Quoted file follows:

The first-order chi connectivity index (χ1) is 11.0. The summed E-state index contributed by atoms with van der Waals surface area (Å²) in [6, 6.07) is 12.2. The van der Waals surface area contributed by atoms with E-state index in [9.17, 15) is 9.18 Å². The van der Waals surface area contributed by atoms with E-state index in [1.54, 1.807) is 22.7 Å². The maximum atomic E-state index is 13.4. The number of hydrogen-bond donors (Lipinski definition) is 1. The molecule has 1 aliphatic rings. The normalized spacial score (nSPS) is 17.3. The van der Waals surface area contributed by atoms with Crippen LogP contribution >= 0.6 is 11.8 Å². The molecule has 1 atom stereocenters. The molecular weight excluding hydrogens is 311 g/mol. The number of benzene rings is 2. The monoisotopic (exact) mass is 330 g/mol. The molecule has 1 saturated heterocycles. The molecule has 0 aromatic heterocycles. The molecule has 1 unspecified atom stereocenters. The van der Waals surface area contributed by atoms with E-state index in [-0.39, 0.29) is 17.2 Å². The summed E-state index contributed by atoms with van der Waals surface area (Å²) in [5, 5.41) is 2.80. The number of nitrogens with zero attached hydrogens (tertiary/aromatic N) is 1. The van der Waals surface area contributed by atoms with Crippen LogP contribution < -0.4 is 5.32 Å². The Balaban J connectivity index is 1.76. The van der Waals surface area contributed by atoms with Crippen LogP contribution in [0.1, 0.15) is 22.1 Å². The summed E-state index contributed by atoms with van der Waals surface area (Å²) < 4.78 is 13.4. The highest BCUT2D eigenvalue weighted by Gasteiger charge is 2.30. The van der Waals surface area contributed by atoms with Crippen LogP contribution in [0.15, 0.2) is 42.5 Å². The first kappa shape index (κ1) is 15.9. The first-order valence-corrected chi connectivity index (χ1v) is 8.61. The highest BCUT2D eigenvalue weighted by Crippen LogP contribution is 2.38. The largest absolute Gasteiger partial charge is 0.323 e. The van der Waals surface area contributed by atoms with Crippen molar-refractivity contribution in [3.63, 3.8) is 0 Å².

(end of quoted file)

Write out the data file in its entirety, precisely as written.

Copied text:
The first-order chi connectivity index (χ1) is 11.0. The summed E-state index contributed by atoms with van der Waals surface area (Å²) in [6, 6.07) is 12.2. The van der Waals surface area contributed by atoms with E-state index in [9.17, 15) is 9.18 Å². The van der Waals surface area contributed by atoms with E-state index in [1.54, 1.807) is 22.7 Å². The maximum atomic E-state index is 13.4. The number of hydrogen-bond donors (Lipinski definition) is 1. The molecule has 1 aliphatic rings. The normalized spacial score (nSPS) is 17.3. The van der Waals surface area contributed by atoms with Crippen LogP contribution >= 0.6 is 11.8 Å². The molecule has 1 atom stereocenters. The molecular weight excluding hydrogens is 311 g/mol. The number of benzene rings is 2. The monoisotopic (exact) mass is 330 g/mol. The molecule has 1 saturated heterocycles. The molecule has 0 aromatic heterocycles. The molecule has 1 unspecified atom stereocenters. The van der Waals surface area contributed by atoms with E-state index in [-0.39, 0.29) is 17.2 Å². The summed E-state index contributed by atoms with van der Waals surface area (Å²) in [5, 5.41) is 2.80. The number of nitrogens with zero attached hydrogens (tertiary/aromatic N) is 1. The van der Waals surface area contributed by atoms with Crippen LogP contribution < -0.4 is 5.32 Å². The Balaban J connectivity index is 1.76. The van der Waals surface area contributed by atoms with Crippen LogP contribution in [0.1, 0.15) is 22.1 Å². The summed E-state index contributed by atoms with van der Waals surface area (Å²) < 4.78 is 13.4. The highest BCUT2D eigenvalue weighted by Gasteiger charge is 2.30. The van der Waals surface area contributed by atoms with Crippen LogP contribution in [0.15, 0.2) is 42.5 Å². The first kappa shape index (κ1) is 15.9. The first-order valence-corrected chi connectivity index (χ1v) is 8.61. The highest BCUT2D eigenvalue weighted by Crippen LogP contribution is 2.38. The largest absolute Gasteiger partial charge is 0.323 e. The van der Waals surface area contributed by atoms with Crippen molar-refractivity contribution in [3.63, 3.8) is 0 Å².